“The results of the study indicate that even without the non-market benefits of marine protection, the combination of fishery buffer benefits, spillovers for commercial and recreational fishers and increased ecotourism benefits are likely to outweigh the displacement costs.”

Dr Martin Van Bueren, Director at PricewaterhouseCoopers (formerly Allen Consulting), The Economics of Marine Protected Areas: Application of Principles to Australia’s Southwest Marine Region, Nov 2009

There is a national and international science consensus that high levels of marine sanctuary protection will protect marine life, and marine sanctuaries are supported by Australia’s leading marine science organisations:

“A figure of 10% under no-take protection would slow but not prevent loss of biodiversity: the current no-take level in the GBRMP of 33% is more likely to achieve substantial and sustained biodiversity benefits… Rare and vulnerable ecosystems or communities should be provided with greater protection – up to 100% where an isolated ecosystem or habitat type is endangered”

Statement from the Australian Marine Science Association (AMSA), “Position statement on marine protected areas” (2008) (note: AMSA is Australia’s leading marine science association)

“The final MPA network should consist of a minimum of 30% of the area of each Bioregion… Individual conservation features should all be represented in high protection zones at a minimum of 30%… Conservation features that are known to be significant, threatened, or in a degraded state will normally require greater proportional representation”

Scientific Principles for Design of Marine Protected Areas in Australia: A Guidance Statement, (2009), produced by University of Queensland and endorsed by 60 of Australia’s top marine scientists.

“Creating a worldwide system of very large marine no-take areas is an essential and long-overdue contribution to improving stewardship of the global marine environment.”

Statement from the PEW Global Ocean Legacy, 8th June 2010, signed by over 245 leading marine scientists from more than 35 countries.

Is there evidence they work in the real world?

Numerous case studies from around Australia and the world demonstrate that marine sanctuaries are a highly effective tool for protecting threatened species, enhancing biodiversity and helping improve fishing.

Poor Knights Islands Snapper, NZ

In 1999 the marine reserve was closed to recreational fishing after a previous closure to commercial fishing had little effect.  In 2009, after 10 years of full no-take protection there were 14 times more large snapper in the reserve.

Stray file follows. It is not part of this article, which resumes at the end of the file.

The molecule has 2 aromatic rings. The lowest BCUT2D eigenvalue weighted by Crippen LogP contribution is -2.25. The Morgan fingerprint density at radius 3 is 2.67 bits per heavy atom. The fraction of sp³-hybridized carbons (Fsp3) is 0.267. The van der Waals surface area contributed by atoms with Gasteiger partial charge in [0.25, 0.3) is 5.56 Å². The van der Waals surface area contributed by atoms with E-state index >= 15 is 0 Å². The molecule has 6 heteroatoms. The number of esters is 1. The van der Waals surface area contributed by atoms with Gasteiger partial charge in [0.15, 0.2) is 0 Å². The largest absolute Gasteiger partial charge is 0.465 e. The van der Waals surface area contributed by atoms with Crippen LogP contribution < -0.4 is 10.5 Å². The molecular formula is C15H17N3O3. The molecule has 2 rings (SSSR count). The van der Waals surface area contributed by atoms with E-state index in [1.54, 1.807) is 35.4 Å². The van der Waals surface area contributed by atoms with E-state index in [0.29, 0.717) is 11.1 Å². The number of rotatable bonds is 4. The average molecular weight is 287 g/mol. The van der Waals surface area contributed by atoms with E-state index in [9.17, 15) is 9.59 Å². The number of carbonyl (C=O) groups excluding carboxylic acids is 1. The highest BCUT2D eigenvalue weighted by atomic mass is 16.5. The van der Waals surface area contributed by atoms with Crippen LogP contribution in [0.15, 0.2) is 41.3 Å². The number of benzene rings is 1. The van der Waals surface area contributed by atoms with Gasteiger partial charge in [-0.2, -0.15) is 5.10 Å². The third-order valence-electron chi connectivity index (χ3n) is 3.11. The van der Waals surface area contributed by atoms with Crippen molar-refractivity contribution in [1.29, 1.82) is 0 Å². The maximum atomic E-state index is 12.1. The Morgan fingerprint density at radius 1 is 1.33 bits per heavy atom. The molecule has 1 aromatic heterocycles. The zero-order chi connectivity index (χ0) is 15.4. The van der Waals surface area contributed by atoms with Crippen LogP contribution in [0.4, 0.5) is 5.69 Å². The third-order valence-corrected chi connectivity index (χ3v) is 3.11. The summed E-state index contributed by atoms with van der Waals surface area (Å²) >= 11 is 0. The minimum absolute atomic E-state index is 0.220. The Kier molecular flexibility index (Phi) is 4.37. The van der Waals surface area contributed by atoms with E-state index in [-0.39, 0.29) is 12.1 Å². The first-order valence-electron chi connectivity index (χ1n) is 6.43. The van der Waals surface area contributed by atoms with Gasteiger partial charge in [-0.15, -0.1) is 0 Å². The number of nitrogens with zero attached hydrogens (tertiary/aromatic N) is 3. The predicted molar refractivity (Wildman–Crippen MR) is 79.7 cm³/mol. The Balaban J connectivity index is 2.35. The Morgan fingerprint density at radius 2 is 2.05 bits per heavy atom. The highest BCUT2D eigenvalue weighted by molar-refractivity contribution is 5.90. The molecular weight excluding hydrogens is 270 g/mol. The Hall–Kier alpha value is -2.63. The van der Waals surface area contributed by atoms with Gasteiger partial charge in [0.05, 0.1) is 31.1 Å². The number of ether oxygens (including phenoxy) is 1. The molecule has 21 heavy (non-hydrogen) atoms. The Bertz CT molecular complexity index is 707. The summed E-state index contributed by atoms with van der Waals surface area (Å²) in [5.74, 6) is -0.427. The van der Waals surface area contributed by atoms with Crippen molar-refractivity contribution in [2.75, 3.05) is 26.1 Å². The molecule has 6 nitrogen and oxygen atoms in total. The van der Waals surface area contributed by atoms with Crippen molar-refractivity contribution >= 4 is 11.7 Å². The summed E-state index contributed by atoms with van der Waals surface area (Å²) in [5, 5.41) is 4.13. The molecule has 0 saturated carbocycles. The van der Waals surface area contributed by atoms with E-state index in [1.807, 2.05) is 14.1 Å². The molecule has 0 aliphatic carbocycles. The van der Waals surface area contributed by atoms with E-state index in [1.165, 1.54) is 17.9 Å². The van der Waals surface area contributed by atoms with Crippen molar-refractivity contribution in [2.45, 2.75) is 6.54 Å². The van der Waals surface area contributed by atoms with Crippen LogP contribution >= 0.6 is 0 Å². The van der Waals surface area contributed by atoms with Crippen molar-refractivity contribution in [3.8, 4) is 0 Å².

Poor Knights Islands  Marine Reserve and Mimiwhangata Marine Park fish monitoring 2009, DOC, NZ

Rottnest Island Crayfish, WA

Density of lobsters was ~34 times higher in the sanctuary, and density of lobsters above minimum legal size around 50 times higher than in other areas around the island where recreational fishing is allowed. Mean carapace length (CL), total biomass and egg production of lobsters in the sanctuary zone were significantly higher than in adjacent fished areas.

Increased density, biomass and egg production in an unfished population of Western Rock Lobster (Panulirus cygnus) at Rottnest Island, Western Australia, Babcock et al, 2007

Leigh Marine Reserve, Rodney, NZ

The Total Output in Rodney dependent on the existence of the marine reserve is estimated to be $18.6 million per year. Some $12.1 million of this is direct spend by visitors and the balance is the result of flow-on effect through the district economy. Associated with this output is Total Value Added of $8.2 million per year and employment for 173 FTE’s (full time equivalents) in Rodney, including 10 jobs in marine reserve-related activities.The majority of day visitors (54 %) said that if the marine reserve did not exist then they would not visit, or would be unlikely to visit, the district on the day they were interviewed.

Economic Impact Analysis of the Cape Rodney Okakari Point (Leigh) Marine Reserve on the Rodney District, L Hunt, 2008

More examples can be found all over the internet.  This is another recent one published a few months ago – More than Fishy Business: A Literature Review of Marine Parks, Dr Nancy Bray, University of Adelaide

http://adelaide.academia.edu/MelissaNurseyBray/Papers/393942/More_than_Fishy_Business_A_Literature_Review_of_marine_parks

 

 

Do fish stay in marine sanctuaries?

A simple question, a simple answer – yes! There have been claims that sanctuaries won’t work because fish will just swim out of them.  This is as ludicrous as saying that National Parks won’t work because animals can walk or fly out of them.